In 2003, the NCAA introduced the APR as part of an academic reform package designed to more accurately measure student-athletes' academic success as well as improve graduation rates at member institutions. The APR holds each team accountable for the success of student-athletes in the classroom and their progress toward graduation. Just like last year, individual teams are penalized if they fall below an APR score of 930, which is an expected graduation rate of 50% of its student-athletes. The last time a bowl-eligible team did not meet the minimum APR requirement was in 2016.
All of the 2019 bowl-bound schools had an APR of the minimum 930 or higher, continuing the positive trend from last year. The average APR for these schools increased by one to 971 in 2019. The top four ranked teams, who will compete in this year's College Football Playoff, Louisiana State University, Ohio State University, Clemson University and the University of Oklahoma, have APRs of 951, 987, 992 and 966, respectively. Clemson and Ohio State led the pack as each had an APR ranking in the top 10 of the 78 bowl-bound schools. However, LSU and Oklahoma did not have as much academic success, with each school's APR falling below the bowl-bound average.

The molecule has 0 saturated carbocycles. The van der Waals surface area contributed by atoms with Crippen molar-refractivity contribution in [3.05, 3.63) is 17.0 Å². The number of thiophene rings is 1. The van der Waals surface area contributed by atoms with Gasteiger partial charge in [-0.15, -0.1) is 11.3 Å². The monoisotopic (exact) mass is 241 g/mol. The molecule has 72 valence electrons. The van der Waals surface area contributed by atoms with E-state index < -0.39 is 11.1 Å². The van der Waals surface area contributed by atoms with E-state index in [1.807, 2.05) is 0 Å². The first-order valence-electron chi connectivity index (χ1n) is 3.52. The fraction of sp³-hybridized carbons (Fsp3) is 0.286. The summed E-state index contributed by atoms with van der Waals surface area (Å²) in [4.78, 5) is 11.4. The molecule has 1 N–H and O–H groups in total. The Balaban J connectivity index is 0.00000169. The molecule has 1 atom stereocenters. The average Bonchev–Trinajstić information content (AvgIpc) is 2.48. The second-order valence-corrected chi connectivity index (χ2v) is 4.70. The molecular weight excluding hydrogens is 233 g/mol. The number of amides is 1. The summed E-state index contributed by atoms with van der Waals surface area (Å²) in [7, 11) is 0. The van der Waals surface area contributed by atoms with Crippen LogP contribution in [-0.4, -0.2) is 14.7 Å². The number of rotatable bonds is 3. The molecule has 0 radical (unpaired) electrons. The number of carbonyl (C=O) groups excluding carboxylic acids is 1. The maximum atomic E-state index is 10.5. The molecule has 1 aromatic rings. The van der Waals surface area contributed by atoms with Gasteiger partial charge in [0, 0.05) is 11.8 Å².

Despite all of the playoff teams ranking above the minimum APR, according to the 2019 TIDES report, each of the College Football Playoff schools had a gap between graduation rates of white and African-American student-athletes exceeding 25%. While white student-athletes graduated at rates ranging from 83% to 100% at these four schools, African-American students' graduation rates ranged from 63% to 81%. The substantial graduation rate gaps at these schools is disturbing.
APR and GSR rates for FBS bowl-bound teams have shown consistent improvement throughout the history of this report and the gap in graduation rates between white and African-American football student-athletes has tended to decrease slightly each year. However, this gap increased to 17% in 2018. Fortunately, this was reversed as the gap was lessened to 15.6% in 2019. Despite the steady improvement, the slow progress continues to be frustrating.
In 1954, the U.S. Supreme Court declared that segregated schools were unconstitutional. In theory, African-American students have since then been able to have access to the same educational resources as white students. Continuing residential segregation in many cities has inhibited that progress. Schools in areas that are predominantly African-American are often underfunded, underequipped and understaffed.